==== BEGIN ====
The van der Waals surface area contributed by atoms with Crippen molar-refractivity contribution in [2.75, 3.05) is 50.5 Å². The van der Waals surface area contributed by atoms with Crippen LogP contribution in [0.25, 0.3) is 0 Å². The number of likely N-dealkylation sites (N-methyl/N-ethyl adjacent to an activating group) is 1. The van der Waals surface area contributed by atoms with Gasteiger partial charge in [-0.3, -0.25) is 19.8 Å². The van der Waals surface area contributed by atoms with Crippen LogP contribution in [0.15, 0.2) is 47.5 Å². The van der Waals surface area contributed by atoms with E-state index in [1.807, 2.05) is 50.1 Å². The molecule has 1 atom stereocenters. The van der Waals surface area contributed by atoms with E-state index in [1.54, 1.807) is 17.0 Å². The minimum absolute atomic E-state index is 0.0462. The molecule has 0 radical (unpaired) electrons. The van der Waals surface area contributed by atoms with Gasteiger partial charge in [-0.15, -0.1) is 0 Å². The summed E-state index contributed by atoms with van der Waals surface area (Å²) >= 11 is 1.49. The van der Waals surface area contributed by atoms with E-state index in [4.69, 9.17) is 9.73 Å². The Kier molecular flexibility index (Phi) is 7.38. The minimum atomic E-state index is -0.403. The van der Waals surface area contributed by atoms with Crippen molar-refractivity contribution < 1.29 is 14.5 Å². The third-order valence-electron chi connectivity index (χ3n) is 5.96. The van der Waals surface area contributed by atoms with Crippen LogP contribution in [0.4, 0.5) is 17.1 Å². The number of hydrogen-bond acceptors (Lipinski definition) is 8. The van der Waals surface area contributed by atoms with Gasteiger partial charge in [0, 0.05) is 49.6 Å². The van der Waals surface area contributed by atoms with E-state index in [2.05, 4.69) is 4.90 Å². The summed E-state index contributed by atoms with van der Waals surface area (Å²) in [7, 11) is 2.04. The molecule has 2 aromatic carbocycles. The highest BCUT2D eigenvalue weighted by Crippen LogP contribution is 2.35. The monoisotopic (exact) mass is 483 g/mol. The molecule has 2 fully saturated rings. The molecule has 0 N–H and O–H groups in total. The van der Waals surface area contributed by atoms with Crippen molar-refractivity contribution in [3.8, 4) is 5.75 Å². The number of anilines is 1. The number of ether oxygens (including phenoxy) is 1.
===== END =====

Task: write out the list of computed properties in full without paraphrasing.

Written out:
The van der Waals surface area contributed by atoms with Crippen molar-refractivity contribution in [2.75, 3.05) is 50.5 Å². The van der Waals surface area contributed by atoms with Crippen LogP contribution in [0.25, 0.3) is 0 Å². The number of likely N-dealkylation sites (N-methyl/N-ethyl adjacent to an activating group) is 1. The van der Waals surface area contributed by atoms with Gasteiger partial charge in [-0.3, -0.25) is 19.8 Å². The van der Waals surface area contributed by atoms with Crippen LogP contribution in [0.15, 0.2) is 47.5 Å². The van der Waals surface area contributed by atoms with E-state index in [1.807, 2.05) is 50.1 Å². The molecule has 1 atom stereocenters. The van der Waals surface area contributed by atoms with E-state index in [1.54, 1.807) is 17.0 Å². The minimum absolute atomic E-state index is 0.0462. The molecule has 0 radical (unpaired) electrons. The van der Waals surface area contributed by atoms with Gasteiger partial charge in [-0.15, -0.1) is 0 Å². The summed E-state index contributed by atoms with van der Waals surface area (Å²) >= 11 is 1.49. The van der Waals surface area contributed by atoms with E-state index in [4.69, 9.17) is 9.73 Å². The Kier molecular flexibility index (Phi) is 7.38. The minimum atomic E-state index is -0.403. The van der Waals surface area contributed by atoms with Crippen molar-refractivity contribution < 1.29 is 14.5 Å². The third-order valence-electron chi connectivity index (χ3n) is 5.96. The van der Waals surface area contributed by atoms with Crippen LogP contribution in [0.4, 0.5) is 17.1 Å². The number of hydrogen-bond acceptors (Lipinski definition) is 8. The van der Waals surface area contributed by atoms with Gasteiger partial charge in [0, 0.05) is 49.6 Å². The van der Waals surface area contributed by atoms with E-state index in [2.05, 4.69) is 4.90 Å². The summed E-state index contributed by atoms with van der Waals surface area (Å²) in [7, 11) is 2.04. The molecule has 2 aromatic carbocycles. The highest BCUT2D eigenvalue weighted by Crippen LogP contribution is 2.35. The monoisotopic (exact) mass is 483 g/mol. The molecule has 2 fully saturated rings. The molecule has 0 N–H and O–H groups in total. The van der Waals surface area contributed by atoms with Crippen molar-refractivity contribution in [3.8, 4) is 5.75 Å². The number of anilines is 1. The number of ether oxygens (including phenoxy) is 1.